Cantor's diagonalization argument shows that the power set of natural numbers is larger than $\aleph_0$, that is, it has a larger cardinality. Every natural number could either be in any given set of the superset, or it could be out of said set. So, that gives two possibilities for every natural number. Since there are infinite natural numbers, that is $2^\omega$ different sets. Therefore, the superset of the natural numbers has an order of $2^\omega$. Therefore, $2^\omega$ has a larger cardinality than $\omega$ because it can not be counted, as it is equal to the superset of natural numbers, which is of a larger cardinality then the set of all natural numbers.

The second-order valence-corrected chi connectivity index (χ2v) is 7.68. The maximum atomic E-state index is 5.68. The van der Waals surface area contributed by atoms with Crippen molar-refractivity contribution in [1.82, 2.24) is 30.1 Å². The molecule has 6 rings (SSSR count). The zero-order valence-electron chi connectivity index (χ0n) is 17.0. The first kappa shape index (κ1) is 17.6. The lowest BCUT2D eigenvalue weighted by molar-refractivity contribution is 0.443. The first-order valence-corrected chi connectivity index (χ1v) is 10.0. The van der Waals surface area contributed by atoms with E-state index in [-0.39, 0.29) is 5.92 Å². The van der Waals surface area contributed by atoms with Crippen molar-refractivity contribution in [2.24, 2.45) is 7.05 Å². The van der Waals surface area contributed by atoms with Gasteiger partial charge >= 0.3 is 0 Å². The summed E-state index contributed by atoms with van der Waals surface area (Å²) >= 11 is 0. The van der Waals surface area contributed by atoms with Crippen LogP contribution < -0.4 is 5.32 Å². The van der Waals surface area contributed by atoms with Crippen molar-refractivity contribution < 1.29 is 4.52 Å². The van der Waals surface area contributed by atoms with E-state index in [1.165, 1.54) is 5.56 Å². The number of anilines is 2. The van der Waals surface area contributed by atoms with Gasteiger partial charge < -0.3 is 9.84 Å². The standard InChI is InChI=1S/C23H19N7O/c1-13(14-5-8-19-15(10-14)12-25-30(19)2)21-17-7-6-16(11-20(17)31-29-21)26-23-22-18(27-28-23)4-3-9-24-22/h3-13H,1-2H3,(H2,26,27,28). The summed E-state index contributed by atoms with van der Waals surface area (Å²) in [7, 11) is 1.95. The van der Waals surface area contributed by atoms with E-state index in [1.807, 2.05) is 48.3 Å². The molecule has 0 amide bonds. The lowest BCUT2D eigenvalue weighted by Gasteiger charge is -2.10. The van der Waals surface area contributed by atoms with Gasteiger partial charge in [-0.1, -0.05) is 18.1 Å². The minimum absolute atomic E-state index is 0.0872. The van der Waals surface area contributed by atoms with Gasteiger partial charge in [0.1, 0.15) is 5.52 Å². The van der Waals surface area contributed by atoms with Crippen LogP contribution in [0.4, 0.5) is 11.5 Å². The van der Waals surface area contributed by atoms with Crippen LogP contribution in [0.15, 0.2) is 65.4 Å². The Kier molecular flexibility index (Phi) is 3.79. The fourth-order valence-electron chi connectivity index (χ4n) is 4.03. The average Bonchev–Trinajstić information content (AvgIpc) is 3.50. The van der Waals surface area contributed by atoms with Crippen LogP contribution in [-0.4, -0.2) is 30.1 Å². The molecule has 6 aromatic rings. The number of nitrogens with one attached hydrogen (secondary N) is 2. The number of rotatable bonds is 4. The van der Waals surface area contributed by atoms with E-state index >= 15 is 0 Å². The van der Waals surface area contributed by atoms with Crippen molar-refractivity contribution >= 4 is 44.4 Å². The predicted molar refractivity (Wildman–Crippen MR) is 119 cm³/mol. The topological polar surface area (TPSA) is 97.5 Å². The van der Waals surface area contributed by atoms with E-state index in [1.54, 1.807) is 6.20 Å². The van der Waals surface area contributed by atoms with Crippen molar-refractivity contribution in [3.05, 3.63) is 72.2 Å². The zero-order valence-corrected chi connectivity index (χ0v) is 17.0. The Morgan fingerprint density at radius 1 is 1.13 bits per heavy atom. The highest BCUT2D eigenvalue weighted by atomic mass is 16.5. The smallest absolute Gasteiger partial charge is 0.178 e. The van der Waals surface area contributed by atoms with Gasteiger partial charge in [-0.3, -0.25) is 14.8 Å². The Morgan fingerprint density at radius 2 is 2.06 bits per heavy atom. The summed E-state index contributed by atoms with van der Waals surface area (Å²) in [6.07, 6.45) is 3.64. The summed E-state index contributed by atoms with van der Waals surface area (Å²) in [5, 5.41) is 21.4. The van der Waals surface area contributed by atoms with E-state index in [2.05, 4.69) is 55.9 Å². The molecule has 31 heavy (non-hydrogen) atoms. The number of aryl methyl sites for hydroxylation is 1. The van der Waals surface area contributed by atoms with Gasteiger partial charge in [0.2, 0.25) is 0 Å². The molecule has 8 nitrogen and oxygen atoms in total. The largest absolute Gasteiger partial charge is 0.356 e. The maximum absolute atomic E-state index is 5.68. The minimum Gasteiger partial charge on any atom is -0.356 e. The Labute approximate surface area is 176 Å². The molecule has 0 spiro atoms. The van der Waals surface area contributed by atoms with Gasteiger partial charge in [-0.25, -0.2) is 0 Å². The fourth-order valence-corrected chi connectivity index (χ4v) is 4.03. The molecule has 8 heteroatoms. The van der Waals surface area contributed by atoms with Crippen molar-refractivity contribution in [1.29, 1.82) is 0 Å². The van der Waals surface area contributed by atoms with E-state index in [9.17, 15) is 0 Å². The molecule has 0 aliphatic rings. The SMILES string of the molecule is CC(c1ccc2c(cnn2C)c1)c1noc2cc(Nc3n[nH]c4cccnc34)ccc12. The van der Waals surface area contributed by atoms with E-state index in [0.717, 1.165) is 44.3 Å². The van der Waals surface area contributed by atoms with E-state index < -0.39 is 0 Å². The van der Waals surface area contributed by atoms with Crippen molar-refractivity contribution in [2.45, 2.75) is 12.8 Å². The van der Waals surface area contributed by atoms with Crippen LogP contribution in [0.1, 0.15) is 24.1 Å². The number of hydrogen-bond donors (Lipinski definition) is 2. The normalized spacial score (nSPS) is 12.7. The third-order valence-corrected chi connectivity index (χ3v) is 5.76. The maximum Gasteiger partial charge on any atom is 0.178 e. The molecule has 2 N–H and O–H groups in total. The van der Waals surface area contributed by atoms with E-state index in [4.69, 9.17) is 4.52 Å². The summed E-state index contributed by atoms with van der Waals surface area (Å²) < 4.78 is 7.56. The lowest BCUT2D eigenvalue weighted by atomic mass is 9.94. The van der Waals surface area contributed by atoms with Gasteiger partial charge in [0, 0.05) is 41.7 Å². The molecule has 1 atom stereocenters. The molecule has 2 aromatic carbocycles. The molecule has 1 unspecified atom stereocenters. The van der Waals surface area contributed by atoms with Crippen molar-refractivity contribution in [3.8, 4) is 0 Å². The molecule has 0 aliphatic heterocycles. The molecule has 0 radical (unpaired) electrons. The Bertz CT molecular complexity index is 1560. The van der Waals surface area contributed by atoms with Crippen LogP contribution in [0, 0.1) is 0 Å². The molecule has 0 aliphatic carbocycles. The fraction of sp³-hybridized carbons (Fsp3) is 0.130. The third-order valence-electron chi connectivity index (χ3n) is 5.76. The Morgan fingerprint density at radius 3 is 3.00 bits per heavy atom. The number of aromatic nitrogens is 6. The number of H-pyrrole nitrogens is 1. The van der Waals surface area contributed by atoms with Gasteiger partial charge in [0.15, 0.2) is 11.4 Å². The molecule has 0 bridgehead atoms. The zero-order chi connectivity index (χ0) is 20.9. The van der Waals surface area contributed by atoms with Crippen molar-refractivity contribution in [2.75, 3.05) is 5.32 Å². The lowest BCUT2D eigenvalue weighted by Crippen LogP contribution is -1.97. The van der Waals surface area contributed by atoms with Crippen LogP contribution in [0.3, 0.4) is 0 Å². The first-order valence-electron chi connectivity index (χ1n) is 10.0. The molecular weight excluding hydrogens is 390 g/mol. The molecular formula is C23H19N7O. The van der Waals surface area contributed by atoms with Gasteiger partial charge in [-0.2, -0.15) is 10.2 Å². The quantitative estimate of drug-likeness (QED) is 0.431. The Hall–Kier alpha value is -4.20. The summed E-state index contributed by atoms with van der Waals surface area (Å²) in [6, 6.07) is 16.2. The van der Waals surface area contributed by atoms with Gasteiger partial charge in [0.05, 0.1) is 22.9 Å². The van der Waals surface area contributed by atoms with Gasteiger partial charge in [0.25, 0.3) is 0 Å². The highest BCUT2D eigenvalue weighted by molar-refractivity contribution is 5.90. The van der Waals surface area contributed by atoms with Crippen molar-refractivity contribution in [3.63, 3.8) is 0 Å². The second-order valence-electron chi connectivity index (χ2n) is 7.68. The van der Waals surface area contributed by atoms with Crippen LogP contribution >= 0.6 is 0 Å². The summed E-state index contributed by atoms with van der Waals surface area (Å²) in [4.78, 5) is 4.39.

If this were a valid proof, then $\omega_1$ would not be the first ordinal that is higher than $\omega$, as is the current mathematical consensus, as far as I know. Why is this not a valid proof, or what have I misunderstood about ordinals and cardinals?